I met my partner in New Orleans three years ago in a café. I had fallen in love with the city a year before that, and after I met him, I was like, "I’m moving here!" I came back to Montreal for summer, and during that time, he found an apartment for us and… I probably got pregnant the first day I moved back there! We were supposed to get married in January, but I was torn: I was pregnant and needed the care from Quebec’s great health care system. So, I came back home to give birth to our daughter. I had a C-section because I had a complete placenta previa. On the one hand, I was thankful for modern medicine and to be in Canada; it would have been a death sentence for both of us otherwise. On the other, it was weird to know that I wouldn’t feel the pain of the contractions, that she wouldn’t get that "You’re coming!" signal from being in labor. I knew it in advance, so I was able to prepare. I would talk to her every day, telling her how it would go, that it would be different than what we expected, but that it’d be our way to meet each other. It helped a lot. I don’t regret it, because I’m alive, but I had to mourn the experience. Overall, it went great. My partner was here with us for the birth and the first month, and it was challenging! I’m a bit of an overachiever and I tried to get back on my feet really quickly (too quickly after a C-section.) It was hard to delegate, and I was really tired. But it was fine. Breastfeeding was easy, and I loved it. There’s a side of me that is militant, so I really liked breastfeeding in public. I’ve had comments from people you’d never expect it: women, mothers with children, women with their husbands who shame you because "My husband might see you." I’d be like ‘What did you just say?! Do you cover yourself when you eat?’ I loved breastfeeding. I would sometimes feel a bit like her slave, but we had lovely moments.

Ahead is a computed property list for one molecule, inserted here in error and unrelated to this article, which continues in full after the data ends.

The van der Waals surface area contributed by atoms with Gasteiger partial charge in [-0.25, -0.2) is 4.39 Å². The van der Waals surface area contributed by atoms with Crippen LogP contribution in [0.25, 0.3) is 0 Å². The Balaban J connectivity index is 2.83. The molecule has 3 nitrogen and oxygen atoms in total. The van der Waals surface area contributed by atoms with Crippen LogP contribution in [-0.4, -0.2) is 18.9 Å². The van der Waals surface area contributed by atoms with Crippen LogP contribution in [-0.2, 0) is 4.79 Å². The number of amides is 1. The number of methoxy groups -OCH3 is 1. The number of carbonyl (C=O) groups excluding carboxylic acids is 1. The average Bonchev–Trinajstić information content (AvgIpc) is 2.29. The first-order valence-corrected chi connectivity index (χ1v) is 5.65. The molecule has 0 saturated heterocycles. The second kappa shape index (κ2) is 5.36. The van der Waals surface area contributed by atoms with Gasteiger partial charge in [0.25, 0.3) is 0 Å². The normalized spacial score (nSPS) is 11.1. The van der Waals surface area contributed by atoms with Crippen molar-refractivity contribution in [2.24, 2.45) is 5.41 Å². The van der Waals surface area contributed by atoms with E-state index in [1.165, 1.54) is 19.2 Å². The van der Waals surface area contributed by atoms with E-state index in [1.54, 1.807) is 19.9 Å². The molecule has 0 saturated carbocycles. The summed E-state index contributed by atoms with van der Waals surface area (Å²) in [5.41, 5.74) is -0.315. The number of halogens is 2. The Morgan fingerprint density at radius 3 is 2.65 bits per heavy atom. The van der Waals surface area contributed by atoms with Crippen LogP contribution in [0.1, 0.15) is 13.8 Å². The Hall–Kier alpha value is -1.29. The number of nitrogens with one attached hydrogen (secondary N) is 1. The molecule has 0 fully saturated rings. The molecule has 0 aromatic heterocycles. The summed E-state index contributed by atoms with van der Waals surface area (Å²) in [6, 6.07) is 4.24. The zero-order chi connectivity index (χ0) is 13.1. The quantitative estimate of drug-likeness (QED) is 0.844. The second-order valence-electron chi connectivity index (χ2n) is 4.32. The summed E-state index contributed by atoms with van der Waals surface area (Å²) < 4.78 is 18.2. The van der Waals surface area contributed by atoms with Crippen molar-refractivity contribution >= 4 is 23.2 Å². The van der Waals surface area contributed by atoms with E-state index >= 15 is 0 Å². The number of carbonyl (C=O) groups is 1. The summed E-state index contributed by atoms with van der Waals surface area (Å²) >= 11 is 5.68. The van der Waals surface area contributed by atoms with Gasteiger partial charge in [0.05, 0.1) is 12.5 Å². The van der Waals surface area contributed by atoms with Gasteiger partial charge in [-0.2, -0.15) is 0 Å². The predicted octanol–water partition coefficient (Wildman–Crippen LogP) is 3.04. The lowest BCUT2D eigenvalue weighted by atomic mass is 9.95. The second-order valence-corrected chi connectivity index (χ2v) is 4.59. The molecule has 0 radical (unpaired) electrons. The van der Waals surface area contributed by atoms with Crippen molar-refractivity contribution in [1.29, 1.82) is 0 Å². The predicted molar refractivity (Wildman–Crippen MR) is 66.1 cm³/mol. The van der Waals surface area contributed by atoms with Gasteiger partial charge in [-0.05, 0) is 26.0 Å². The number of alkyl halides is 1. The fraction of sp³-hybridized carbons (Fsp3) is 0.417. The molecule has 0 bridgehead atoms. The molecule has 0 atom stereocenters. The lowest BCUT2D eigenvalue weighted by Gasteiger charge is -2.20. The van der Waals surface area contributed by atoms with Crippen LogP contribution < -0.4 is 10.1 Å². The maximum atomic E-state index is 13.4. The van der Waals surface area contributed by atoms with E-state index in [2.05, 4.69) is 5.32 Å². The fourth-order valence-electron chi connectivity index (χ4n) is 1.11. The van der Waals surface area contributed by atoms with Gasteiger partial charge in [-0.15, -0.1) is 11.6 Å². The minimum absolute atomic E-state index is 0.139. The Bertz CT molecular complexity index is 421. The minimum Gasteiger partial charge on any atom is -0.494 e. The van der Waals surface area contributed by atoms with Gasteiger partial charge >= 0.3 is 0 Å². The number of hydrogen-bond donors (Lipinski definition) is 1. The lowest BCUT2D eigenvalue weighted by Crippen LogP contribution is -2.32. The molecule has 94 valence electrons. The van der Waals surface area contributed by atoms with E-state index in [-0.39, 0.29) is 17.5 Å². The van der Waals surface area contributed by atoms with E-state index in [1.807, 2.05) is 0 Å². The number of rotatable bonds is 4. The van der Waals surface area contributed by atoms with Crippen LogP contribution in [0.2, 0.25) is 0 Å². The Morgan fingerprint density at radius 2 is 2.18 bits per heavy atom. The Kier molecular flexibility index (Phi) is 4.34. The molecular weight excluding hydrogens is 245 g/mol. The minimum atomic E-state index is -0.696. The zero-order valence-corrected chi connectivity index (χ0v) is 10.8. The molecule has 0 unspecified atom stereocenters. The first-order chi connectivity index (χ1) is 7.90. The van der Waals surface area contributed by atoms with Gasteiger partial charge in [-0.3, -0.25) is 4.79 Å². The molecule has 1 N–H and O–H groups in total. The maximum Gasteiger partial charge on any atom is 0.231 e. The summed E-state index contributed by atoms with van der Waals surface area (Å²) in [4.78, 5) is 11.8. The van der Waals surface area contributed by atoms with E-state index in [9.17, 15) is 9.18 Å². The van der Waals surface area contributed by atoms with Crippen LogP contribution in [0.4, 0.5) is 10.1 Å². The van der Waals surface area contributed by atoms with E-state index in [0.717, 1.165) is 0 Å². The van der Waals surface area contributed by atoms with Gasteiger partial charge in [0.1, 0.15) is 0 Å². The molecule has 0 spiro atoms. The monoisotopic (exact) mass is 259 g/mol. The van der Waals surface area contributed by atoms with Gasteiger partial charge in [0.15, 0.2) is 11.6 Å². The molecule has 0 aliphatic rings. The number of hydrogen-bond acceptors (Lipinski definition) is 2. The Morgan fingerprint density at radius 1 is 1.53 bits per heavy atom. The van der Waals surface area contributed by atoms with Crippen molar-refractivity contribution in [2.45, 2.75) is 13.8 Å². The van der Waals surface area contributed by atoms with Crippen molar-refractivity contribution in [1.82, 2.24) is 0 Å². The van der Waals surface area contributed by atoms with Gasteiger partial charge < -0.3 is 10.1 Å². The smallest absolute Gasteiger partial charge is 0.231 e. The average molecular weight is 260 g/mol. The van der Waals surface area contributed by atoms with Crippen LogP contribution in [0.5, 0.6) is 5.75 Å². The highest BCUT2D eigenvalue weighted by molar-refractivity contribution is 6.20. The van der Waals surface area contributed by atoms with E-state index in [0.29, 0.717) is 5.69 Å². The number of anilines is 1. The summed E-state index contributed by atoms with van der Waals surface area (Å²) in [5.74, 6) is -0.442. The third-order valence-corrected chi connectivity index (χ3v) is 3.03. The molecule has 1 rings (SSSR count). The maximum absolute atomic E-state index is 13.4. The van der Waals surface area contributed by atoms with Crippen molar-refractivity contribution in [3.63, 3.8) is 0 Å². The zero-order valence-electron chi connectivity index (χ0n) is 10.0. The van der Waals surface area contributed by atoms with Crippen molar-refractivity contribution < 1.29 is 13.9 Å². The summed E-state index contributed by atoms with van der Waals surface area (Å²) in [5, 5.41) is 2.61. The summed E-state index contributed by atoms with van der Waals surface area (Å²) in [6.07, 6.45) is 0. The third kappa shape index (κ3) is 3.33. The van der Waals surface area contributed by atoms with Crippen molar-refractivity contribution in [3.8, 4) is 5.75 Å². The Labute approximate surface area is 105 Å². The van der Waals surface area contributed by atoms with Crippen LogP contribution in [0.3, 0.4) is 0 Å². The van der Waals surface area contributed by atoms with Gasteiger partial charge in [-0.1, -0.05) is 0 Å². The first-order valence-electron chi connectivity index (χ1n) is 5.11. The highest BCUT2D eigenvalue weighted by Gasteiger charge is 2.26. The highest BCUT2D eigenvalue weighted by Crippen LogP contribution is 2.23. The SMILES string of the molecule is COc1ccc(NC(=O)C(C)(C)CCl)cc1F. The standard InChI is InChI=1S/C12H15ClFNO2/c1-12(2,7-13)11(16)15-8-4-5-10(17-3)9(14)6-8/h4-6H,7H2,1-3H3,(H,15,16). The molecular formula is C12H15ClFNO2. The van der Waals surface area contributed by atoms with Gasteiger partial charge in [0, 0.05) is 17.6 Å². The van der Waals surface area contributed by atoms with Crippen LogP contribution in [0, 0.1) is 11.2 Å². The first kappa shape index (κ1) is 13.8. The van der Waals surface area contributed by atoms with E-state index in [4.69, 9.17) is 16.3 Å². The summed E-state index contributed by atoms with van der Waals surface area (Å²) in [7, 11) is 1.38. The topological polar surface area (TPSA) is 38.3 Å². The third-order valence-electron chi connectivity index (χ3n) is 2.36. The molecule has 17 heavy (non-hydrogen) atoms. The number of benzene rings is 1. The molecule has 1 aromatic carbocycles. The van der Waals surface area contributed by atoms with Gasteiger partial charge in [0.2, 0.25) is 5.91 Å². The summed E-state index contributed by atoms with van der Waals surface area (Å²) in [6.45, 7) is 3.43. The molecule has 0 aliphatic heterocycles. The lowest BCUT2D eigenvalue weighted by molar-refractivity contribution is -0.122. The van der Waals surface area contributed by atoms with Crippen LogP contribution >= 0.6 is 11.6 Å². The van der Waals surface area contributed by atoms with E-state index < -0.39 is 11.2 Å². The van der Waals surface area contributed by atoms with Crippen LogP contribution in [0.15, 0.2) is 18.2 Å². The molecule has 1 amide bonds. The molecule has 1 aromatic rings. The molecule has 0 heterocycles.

With my partner home the first month, it was difficult. I didn’t have a lot of relationships in my life so I was really used to do everything by myself. It was hard to let go, and specifically to let go of doing things my way. I also felt he wasn’t helping that much. But the second month of her life, he went back to New Orleans and I realized that he was doing much more than I’d thought! I spent a month by myself and when she turned two months old, I too went down there. It was hard. He was working and I was alone all day. I didn’t have any close friends or my family there. We both needed a break at the end of the day, but we couldn’t. In a way, when I had to come back to Montreal after a few months, it felt like a break. I was by myself and it was stressful but at least I was the one who decided everything. Overall, my postpartum period went well. I was a bit nervous because I’ve always had depressive tendencies, but nothing happened. I had wanted to be a mom for so long. Not that it can’t happen to you even if you hope for a child, but it didn’t happen to me. And to have a daughter, I feel it’s easier. I thought I’d understand her better. I also believe that to raise a feminist daughter is easier than to raise a feminist son. By that I mean that to raise your kid gender neutral is easier with a girl. She can wear dresses or pants. You rarely see a guy in a skirt. The only difficulty I still have is to ask for help. Once in a while, I’ll post something on Facebook about needing a break, and I’m still surprised who responds. I have superstar friends who are always there, but sometimes it’s that woman you met twice in your life who’s going to come to your house and make you breakfast!